4. Build relationships first.

Before you go into full-on pitch mode on social media, why not use it to establish a relationship with the reporter first? A great way to start is by sharing or commenting on journalists’ articles that are relevant to your clients’ expertise. If you tag them, they’ll most likely see it, and if you haven’t worked together before, this will put you on their radar. Most importantly, follow and pay attention to what a reporter posts about their work and professional life. It could hold the clues you need to make a smart, effective, and lasting impression when you do eventually send that pitch.

Image credit: Priscilla Du Preez via Unsplash

5 PR Pitching Tips from a Former Journalist (Who Now Works for PR Firms)

I worked as a freelance and staff journalist for about eight years before I launched Lightning Media Partners. During that time, I learned a lot about the important — and ideally, symbiotic — relationship between reporters and public relations professionals. I learned what good and bad PR looks like, and I also discovered that, for some reason, most journalists don’t answer emails from PR pros.

While I still don’t know the secret to getting a reporter to politely reject a pitch (rather than flat out ignore it), I do know what it takes for an editor to say “yes” to a story idea. Many of my clients are independent PR agencies that hire me to write the very same pitches, blog posts, and bylines I once received on a daily basis as a journalist.

Based on my past career experiences and my current PR-focused projects, here are a few things that will make your pitch more likely to receive a response.

1. Be informative, but concise. 

Make sure your pitch isn’t too long or too short. Journalists don’t want to scroll through half a dozen paragraphs to know what you’re pitching, but they also don’t want to be left wondering what exactly they’ve just read. A good rule of thumb for what to include in your pitch: who your client is, what their area of expertise is, and why they’re a good fit for the publication. If a reporter has to do their own research just to find out what the company does, they’ll be less inclined to want to write about it.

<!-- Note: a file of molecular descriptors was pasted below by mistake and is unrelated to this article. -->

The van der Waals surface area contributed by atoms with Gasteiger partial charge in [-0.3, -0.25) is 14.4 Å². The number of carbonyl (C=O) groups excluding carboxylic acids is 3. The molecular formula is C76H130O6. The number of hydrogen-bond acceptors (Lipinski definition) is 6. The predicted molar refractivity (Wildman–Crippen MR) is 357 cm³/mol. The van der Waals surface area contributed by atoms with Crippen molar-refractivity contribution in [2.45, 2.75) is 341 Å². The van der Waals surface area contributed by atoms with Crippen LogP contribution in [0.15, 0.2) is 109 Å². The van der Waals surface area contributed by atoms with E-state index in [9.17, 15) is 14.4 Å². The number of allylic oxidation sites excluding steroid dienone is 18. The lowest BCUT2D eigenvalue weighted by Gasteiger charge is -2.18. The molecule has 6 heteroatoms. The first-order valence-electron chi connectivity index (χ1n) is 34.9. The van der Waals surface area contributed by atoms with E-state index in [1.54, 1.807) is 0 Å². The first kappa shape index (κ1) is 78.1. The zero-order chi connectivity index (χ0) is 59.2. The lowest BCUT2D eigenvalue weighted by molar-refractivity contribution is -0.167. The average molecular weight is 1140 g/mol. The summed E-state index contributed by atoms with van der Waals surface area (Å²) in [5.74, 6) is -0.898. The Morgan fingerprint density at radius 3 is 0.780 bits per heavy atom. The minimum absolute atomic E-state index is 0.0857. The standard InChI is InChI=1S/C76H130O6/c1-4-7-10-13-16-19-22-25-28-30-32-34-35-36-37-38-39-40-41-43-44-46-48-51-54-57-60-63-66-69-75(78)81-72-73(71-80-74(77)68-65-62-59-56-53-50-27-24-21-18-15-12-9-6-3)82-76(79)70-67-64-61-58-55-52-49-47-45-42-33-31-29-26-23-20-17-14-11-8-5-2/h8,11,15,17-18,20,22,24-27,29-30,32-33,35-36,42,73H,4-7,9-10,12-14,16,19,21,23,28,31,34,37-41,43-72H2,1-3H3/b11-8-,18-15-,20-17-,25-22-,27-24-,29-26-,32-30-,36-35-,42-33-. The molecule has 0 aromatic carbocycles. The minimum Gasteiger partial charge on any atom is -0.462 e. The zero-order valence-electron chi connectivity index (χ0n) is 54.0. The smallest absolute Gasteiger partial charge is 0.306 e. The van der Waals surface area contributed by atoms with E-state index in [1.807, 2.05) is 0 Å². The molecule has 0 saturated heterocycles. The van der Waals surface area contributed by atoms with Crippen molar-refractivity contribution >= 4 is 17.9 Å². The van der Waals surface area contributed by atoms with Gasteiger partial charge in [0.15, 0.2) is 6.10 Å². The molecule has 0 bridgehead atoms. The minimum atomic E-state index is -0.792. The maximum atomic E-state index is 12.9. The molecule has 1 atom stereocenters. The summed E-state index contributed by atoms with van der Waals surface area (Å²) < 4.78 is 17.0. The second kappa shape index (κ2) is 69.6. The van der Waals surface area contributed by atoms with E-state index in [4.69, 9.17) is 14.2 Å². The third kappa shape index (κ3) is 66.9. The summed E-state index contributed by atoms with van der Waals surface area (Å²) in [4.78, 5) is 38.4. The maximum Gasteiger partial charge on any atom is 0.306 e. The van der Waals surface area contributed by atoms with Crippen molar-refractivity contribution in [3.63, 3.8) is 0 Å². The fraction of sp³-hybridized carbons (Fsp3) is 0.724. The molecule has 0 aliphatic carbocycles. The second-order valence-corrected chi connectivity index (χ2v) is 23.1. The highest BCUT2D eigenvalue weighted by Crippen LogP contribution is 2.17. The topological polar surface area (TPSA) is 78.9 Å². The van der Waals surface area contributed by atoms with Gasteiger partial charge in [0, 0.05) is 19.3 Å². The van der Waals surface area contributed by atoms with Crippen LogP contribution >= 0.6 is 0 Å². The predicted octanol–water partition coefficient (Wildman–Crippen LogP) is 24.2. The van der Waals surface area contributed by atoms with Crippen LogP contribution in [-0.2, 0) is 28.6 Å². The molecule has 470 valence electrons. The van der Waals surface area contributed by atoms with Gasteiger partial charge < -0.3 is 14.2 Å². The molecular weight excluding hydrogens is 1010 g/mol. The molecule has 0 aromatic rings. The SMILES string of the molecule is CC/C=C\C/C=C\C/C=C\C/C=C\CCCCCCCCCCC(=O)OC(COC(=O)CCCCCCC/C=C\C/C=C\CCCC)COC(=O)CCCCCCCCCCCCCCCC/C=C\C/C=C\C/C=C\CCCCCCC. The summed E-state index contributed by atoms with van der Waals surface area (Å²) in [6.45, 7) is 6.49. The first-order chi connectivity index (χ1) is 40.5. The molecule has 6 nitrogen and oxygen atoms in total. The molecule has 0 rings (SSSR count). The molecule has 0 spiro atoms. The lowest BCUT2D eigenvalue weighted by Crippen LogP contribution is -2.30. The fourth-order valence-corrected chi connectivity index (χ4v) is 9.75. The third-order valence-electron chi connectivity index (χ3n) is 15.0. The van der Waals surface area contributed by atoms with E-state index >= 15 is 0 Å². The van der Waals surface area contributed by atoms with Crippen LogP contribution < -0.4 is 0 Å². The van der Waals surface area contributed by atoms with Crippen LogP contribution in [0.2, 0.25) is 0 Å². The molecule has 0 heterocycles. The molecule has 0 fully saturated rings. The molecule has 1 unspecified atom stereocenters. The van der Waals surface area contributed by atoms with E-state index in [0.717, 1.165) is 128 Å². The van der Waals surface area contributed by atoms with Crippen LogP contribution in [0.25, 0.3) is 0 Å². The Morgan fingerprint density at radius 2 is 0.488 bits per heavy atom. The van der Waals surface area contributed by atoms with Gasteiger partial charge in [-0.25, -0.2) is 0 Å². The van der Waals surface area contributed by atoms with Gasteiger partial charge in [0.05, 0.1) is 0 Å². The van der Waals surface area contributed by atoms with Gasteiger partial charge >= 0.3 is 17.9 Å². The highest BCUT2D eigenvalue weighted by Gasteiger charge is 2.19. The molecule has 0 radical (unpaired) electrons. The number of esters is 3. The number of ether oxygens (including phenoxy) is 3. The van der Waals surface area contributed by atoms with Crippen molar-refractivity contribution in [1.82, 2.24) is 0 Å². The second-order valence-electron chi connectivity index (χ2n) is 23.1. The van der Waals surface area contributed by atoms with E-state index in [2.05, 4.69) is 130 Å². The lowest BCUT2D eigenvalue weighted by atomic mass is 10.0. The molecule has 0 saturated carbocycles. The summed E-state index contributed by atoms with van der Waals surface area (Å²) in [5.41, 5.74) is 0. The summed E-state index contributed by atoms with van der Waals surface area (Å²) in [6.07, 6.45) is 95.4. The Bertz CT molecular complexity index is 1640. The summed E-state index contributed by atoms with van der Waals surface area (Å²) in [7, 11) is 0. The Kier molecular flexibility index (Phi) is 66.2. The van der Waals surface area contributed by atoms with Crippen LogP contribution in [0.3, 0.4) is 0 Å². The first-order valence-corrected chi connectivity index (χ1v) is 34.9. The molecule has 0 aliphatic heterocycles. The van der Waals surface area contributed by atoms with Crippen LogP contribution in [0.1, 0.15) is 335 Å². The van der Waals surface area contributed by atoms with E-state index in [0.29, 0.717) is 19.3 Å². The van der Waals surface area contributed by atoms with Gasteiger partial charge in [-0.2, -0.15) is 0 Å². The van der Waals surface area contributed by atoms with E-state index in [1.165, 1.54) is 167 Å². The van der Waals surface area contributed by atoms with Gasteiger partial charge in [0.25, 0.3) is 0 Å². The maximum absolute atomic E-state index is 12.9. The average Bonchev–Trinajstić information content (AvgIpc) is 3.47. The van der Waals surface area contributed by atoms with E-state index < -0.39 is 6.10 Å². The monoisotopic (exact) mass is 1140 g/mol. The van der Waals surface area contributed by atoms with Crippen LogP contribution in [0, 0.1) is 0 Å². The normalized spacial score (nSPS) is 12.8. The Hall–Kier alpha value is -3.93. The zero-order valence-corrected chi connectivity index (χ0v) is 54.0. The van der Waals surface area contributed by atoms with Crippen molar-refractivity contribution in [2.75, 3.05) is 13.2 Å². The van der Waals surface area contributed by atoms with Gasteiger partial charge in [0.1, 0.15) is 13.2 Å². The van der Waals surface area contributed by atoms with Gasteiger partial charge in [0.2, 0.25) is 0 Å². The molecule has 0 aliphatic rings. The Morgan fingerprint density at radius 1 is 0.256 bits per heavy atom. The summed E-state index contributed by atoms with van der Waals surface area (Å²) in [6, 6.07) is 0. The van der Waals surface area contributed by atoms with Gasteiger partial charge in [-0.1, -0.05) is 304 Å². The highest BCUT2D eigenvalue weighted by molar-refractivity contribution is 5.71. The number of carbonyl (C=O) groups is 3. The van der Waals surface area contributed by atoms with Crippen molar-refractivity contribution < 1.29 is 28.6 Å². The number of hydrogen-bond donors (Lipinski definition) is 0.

2. Give some options. 

Narrow pitches are a blessing and a curse. On one hand, the journalist will know right away if the topic is something they can or can’t cover. But if your client sounds interesting and just can’t be used for that particular story idea, reporters may want to feature them in something else. I always appreciated when a PR pro let me know upfront that a client could speak about a few different things, based on the type of coverage we were looking for at the time. Your clients have a much better chance of coverage if they’re flexible.

3. Ask reporters what they’re working on. 

Journalists absolutely cannot accept every pitch they get. It’s just not possible. That’s why I always found it incredibly helpful when PR reps asked me for a list of upcoming topics I was working on. This way, you can look through your list of clients (who you already know very well), and tell the reporter who might be able to add to a piece they’ve already got in the works. It’s a rarely-used but highly effective tactic for getting your client quoted.

4. Stick to email pitches unless you’re told otherwise.